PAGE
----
Meet Michael Costas, a Philosophy major studying at the University of Glasgow!
Student Spotlight: Michael Costas
US university: Christopher Newport University, ‘18
Study abroad program: University of Glasgow, Glasgow, spring 2016 semester
Why did you choose the UK?
I chose to study abroad in the UK for its prestigious and celebrated academic history. I also wanted to explore the serene and dramatic landscapes of the English countryside and Scottish highlands. Culturally and academically, the UK seemed to offer the ideal abroad experience.
Why did you choose this program?
I chose Glasgow as an unpretentious city that’s not so much defined by its past but by all that’s happening there right now. Known for having a strong philosophy department I wanted to be challenged academically in a new way. I was eager to attend a large, diverse university with an exceptional faculty and felt that Glasgow afforded me unique opportunities that could expand the horizon of potential in my life.
What was your favorite class?
I really enjoyed my course on Mysticism and Spirituality with Dr. Nelstrop. In addition to Dr. Nelstrop’s lectures on mysticism in Medieval Christianity, the course hosted various other lecturers from the religious studies department that represented a diverse array of religious and spiritual perspectives. The class discussions and readings excited my interest in the topic and engaged me mentally in a deeper way.
What’s your best memory from your time abroad?
My greatest moment abroad was rowing in the Glasgow-Edinburgh Boat Race. The regatta was held only a few weeks after I joined the Glasgow University Boat Club. The day before the race I was told that I would be stroking (first seat) one of the men’s eight boats. I remember it being a brutally cold late January day with snow flurries falling as we approached the starting line. The thrill of competing in this storied race was an unmatchable experience.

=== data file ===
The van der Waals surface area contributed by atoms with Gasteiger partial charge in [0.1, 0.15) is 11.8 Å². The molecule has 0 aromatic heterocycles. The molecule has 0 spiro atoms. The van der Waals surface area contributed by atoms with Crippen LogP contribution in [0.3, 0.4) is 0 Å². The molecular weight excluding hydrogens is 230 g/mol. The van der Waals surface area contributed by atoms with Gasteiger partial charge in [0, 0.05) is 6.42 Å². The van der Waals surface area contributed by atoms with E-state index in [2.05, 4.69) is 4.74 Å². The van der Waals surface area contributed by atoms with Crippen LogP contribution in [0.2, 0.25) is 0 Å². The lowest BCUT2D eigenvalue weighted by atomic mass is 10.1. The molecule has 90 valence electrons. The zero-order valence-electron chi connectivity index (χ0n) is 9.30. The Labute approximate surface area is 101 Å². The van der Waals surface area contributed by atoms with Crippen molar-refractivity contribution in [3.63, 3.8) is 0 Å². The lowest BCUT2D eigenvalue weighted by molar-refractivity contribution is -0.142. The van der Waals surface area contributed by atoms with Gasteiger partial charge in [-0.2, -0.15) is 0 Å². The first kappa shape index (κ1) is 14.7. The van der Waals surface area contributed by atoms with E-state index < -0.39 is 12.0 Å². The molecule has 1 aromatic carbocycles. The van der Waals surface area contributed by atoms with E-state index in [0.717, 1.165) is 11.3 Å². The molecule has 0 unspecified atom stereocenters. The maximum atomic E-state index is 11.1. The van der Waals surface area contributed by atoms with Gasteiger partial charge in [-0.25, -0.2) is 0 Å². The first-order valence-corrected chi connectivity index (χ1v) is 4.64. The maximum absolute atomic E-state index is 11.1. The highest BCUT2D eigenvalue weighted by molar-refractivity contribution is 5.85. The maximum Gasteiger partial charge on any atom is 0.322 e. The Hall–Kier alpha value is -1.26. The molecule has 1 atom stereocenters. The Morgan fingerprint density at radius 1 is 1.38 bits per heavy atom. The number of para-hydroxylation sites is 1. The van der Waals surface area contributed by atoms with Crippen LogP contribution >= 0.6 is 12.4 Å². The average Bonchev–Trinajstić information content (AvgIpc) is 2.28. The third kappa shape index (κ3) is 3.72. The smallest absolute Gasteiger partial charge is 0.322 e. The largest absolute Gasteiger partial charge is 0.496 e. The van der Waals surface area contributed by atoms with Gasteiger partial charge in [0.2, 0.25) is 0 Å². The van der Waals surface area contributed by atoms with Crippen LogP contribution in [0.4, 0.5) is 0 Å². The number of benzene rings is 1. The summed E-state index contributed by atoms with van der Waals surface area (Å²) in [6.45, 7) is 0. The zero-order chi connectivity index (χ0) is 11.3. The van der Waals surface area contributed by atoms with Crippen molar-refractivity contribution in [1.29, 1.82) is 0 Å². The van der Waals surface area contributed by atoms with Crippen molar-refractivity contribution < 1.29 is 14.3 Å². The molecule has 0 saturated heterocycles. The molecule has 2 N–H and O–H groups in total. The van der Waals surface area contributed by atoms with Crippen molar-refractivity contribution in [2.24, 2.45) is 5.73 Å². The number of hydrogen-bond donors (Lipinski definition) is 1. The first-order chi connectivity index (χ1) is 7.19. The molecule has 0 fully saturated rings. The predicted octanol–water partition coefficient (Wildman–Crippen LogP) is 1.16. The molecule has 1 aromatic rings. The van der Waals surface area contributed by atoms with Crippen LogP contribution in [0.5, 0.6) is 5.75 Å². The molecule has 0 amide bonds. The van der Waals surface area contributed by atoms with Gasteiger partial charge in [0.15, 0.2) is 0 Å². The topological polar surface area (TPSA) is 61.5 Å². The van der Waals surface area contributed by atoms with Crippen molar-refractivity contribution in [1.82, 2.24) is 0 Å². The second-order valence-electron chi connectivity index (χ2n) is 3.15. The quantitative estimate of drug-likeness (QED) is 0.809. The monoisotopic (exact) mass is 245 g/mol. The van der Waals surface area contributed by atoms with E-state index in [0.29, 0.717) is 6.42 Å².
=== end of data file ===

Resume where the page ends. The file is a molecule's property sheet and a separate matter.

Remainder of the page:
What was the greatest challenge you encountered during your time abroad?
The most difficult part of studying abroad was being detached from familiarity and learning to incorporate myself into a new temporary home. As difficult as this was, the invaluable rewards of such an experience can’t be gained any other way.
Describe your housing situation:
The housing unit I stayed at was located just off Argyll Street in the heart of Glasgow’s West End. The location was proximal to some of Glasgow’s best venues, restaurants, parks, and the university itself. I had a phenomenal experience living with four other guys from different international programs. The five of us all had our own rooms and shared a kitchen and bathroom. Through this living experience I was able to form new connections across the world.
What advice would you give to other students who are thinking about studying abroad in the UK?
I would urge students to take full advantage of the exciting academic, travel, and cultural opportunities that the UK affords. The UK is one of those rare places that has something to offer to students of all backgrounds. Studying abroad is an experience that can’t really be prepared for in any way. The best way to approach it is to welcome what comes and allow the experience to be what it is rather than imposing your expectations of what it should be.
Fact about the UK that you think people would be surprised to learn:
I think people are surprised to discover the scale of diversity in the UK. It’s truly a global melting pot.For example, I was surprised (and delighted) to find that Indian curries were the leading cuisine in Glasgow!
What do you think you gained from studying abroad?
Studying abroad instilled in me a circumspect way of thinking that is sensitive to new and differing perspectives. The exchange in values, traditions, and ideas forced me to respectfully consider different ways of being in the world. In addition, I gained the skill of attentiveness. Being in a place where everything is new can be an overwhelming sensual experience at first. Every detail stands out as unique and peculiar. In this exciting new place I found myself noticing so many details in life that I would have otherwise overlooked.